State stores ≠ State liquor stores

“Majority of Pennsylvania voters want legal cannabis, poll shows — just not in state stores,” says a headline in the Pennsylvania Capital-Star.

But that’s totally misleading, because that’s not what the poll asked.  Here’s the actual question: “How likely would you be to support the legalization of marijuana if it were sold by the state liquor stores instead of by private companies?”

Not state stores selling just marijuana — state liquor stores, selling both.

Is that difference a big deal?  Yes.  Public health scholars pretty much agree that liquor and cannabis should never be sold together.  Selling cannabis in state liquor stores would violate that principle.  Maybe the average voter, too, can figure out that selling two intoxicants at the same cash register is not a great idea.  The municipal cannabis store in Evergreen, Washington doesn’t sell liquor.  No cannabis store in the country does.  Mixing booze and weed is problematic – and so is the question the poll asked.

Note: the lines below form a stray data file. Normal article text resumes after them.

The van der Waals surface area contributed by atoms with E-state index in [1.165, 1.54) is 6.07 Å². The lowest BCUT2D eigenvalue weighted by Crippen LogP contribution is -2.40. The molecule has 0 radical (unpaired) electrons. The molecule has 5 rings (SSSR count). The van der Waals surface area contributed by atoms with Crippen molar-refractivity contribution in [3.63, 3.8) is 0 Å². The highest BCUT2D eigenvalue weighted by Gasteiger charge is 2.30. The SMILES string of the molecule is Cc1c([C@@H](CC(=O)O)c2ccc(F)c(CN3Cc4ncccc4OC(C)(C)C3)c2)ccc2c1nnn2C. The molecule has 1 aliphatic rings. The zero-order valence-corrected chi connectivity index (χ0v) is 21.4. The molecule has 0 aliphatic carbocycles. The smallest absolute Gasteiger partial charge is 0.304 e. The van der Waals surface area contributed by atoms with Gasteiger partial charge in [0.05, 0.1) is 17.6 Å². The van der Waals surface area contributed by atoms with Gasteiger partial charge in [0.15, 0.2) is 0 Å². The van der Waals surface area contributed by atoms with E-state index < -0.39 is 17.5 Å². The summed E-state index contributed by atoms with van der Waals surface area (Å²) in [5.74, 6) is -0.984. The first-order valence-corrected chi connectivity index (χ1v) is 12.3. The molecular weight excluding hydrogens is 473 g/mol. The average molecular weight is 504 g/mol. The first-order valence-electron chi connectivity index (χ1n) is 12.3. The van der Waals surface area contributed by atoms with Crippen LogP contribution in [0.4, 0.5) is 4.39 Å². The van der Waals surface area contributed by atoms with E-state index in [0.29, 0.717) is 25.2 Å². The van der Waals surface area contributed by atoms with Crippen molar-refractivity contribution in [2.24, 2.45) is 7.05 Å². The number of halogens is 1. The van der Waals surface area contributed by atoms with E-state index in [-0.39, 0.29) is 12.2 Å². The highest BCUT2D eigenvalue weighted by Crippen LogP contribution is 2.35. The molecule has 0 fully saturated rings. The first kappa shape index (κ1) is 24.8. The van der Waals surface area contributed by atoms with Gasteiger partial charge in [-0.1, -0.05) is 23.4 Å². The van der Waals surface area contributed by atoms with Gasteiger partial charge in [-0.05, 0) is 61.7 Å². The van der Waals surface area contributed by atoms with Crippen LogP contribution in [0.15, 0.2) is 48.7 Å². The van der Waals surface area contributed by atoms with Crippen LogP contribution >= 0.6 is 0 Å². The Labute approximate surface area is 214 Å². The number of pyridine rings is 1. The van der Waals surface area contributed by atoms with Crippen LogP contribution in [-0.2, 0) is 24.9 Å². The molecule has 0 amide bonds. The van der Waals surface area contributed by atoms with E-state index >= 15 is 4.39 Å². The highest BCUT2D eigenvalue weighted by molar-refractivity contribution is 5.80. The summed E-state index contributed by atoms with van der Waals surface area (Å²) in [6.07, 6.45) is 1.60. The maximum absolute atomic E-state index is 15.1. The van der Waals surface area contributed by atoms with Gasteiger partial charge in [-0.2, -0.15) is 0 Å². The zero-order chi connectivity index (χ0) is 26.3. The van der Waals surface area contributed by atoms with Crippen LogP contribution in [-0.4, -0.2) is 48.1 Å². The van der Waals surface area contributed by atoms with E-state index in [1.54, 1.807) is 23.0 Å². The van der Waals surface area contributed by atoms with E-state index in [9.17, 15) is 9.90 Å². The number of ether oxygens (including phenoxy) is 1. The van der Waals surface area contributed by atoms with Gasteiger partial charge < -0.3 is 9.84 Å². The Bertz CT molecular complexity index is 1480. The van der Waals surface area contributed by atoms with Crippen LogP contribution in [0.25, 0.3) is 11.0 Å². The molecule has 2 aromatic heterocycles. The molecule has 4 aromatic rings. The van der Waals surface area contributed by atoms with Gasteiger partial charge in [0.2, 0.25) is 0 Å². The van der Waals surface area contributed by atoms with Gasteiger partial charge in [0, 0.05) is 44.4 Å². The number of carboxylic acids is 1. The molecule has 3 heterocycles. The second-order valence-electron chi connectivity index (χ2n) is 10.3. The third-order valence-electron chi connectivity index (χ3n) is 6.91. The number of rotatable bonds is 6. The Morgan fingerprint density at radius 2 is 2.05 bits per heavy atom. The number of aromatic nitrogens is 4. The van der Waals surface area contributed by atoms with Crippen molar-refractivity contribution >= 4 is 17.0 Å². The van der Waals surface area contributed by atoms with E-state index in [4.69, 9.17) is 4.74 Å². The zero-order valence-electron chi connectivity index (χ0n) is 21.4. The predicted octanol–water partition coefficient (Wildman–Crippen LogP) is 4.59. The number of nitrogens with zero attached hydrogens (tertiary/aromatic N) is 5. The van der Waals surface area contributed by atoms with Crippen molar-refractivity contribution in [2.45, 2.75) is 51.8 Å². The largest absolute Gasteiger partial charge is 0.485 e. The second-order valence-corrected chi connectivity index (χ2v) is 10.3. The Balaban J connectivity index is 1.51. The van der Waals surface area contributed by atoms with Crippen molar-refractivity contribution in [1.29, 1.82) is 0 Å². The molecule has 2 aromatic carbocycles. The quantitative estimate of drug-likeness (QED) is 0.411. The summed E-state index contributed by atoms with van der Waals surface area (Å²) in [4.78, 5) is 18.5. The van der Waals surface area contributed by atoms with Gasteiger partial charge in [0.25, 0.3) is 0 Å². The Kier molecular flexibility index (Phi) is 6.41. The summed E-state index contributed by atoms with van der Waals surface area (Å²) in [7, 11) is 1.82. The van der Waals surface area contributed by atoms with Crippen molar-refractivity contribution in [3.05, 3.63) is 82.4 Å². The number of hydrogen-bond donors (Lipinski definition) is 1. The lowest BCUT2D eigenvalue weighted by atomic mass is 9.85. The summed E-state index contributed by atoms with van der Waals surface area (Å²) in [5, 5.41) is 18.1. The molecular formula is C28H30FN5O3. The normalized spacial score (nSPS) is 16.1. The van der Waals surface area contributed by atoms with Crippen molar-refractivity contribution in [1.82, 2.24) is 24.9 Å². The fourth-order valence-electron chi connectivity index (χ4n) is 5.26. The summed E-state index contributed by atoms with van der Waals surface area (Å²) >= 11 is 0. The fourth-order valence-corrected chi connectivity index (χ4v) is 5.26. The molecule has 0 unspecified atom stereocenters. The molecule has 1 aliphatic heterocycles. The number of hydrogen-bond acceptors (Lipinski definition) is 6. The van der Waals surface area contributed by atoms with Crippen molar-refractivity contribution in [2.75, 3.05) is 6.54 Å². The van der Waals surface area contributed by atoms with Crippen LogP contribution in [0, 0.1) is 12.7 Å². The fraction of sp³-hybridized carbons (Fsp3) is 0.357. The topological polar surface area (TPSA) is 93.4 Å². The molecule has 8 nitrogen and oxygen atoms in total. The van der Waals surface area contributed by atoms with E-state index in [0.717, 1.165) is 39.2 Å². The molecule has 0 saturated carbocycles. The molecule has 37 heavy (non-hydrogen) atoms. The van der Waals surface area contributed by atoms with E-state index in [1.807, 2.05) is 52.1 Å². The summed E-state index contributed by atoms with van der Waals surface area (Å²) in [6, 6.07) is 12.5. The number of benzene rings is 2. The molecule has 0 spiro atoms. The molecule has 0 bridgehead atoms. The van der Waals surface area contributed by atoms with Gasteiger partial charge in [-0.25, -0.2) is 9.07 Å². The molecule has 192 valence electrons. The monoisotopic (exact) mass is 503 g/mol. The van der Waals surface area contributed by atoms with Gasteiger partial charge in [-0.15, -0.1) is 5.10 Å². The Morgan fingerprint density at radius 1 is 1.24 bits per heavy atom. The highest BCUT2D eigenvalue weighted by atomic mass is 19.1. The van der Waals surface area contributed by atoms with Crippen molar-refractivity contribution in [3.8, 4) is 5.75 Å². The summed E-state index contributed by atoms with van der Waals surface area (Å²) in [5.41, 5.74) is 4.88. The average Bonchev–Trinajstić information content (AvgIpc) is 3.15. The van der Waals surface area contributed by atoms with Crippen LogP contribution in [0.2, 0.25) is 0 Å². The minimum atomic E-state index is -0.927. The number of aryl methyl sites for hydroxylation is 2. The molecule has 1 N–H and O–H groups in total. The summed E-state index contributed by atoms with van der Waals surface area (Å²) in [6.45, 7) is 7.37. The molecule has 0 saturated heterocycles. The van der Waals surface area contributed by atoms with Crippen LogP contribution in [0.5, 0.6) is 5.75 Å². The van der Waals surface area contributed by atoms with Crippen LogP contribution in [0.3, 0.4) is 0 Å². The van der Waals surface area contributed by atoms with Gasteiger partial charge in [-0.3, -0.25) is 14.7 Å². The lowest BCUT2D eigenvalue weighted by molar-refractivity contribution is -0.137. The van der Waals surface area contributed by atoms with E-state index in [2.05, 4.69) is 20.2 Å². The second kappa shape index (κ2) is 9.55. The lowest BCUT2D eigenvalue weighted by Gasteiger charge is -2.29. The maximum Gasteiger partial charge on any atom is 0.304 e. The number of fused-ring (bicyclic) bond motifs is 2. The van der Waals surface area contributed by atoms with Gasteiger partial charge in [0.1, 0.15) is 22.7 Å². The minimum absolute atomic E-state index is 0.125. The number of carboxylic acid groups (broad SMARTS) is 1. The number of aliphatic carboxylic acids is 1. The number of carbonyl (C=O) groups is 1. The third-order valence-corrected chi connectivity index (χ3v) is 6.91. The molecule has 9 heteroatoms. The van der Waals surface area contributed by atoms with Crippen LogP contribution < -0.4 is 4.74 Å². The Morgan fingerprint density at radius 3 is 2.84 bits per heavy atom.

Prominent marijuana journalist and legalization proponent Ricardo Baca had this headline:   “Why Cannabis and Alcohol Sales Should Never, Ever be Co-located.”  Co-use is not the only problem Baca identifies.  He points out the danger that the liquor industry will gobble up the nascent cannabis industry – and mainly argues that deadly alcohol should be in a separate category from safer cannabis.

For what they are worth, here are the answers from Pennsylvania to the state liquor store question:
Much more likely 12%
Somewhat more likely 20%
Somewhat less likely 18%
Much less likely 40%
Do not know 11%

A better question for voters is this, from North Carolina in 2013:

“If marijuana were legal in NC, do you think it should be taxed and sold in state-owned stores the way liquor is, or in private retail stores, like beer and wine are?”

58% State-owned stores.
19% Private stores……….
23% No opinion……………

Not alongside liquor, but in like liquor, in separate, single-purpose stores.  A nuance? I don’t think so.  Now maybe state liquor stores in North Carolina are more popular than state liquor stores in Pennsylvania.  But selling cannabis alongside liquor is not the same as selling the two drugs in separate places.



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